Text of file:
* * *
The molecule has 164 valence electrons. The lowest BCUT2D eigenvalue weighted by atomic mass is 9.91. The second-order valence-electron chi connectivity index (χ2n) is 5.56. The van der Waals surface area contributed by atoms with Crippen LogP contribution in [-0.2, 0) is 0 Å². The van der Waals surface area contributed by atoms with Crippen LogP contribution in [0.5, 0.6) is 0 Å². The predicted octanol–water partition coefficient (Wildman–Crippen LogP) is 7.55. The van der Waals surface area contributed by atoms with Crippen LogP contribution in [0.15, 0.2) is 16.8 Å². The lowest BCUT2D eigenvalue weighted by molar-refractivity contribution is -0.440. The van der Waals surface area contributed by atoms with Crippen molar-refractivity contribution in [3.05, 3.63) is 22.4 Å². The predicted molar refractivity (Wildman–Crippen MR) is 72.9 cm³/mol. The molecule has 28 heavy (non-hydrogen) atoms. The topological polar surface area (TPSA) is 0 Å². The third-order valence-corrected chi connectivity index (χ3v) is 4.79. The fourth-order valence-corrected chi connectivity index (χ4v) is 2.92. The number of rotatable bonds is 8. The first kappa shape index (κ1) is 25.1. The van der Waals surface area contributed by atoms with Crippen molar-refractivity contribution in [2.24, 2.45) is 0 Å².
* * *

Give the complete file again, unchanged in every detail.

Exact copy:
The molecule has 164 valence electrons. The lowest BCUT2D eigenvalue weighted by atomic mass is 9.91. The second-order valence-electron chi connectivity index (χ2n) is 5.56. The van der Waals surface area contributed by atoms with Crippen LogP contribution in [-0.2, 0) is 0 Å². The van der Waals surface area contributed by atoms with Crippen LogP contribution in [0.5, 0.6) is 0 Å². The predicted octanol–water partition coefficient (Wildman–Crippen LogP) is 7.55. The van der Waals surface area contributed by atoms with Crippen LogP contribution in [0.15, 0.2) is 16.8 Å². The lowest BCUT2D eigenvalue weighted by molar-refractivity contribution is -0.440. The van der Waals surface area contributed by atoms with Crippen molar-refractivity contribution in [3.05, 3.63) is 22.4 Å². The predicted molar refractivity (Wildman–Crippen MR) is 72.9 cm³/mol. The molecule has 28 heavy (non-hydrogen) atoms. The topological polar surface area (TPSA) is 0 Å². The third-order valence-corrected chi connectivity index (χ3v) is 4.79. The fourth-order valence-corrected chi connectivity index (χ4v) is 2.92. The number of rotatable bonds is 8. The first kappa shape index (κ1) is 25.1. The van der Waals surface area contributed by atoms with Crippen molar-refractivity contribution in [2.24, 2.45) is 0 Å².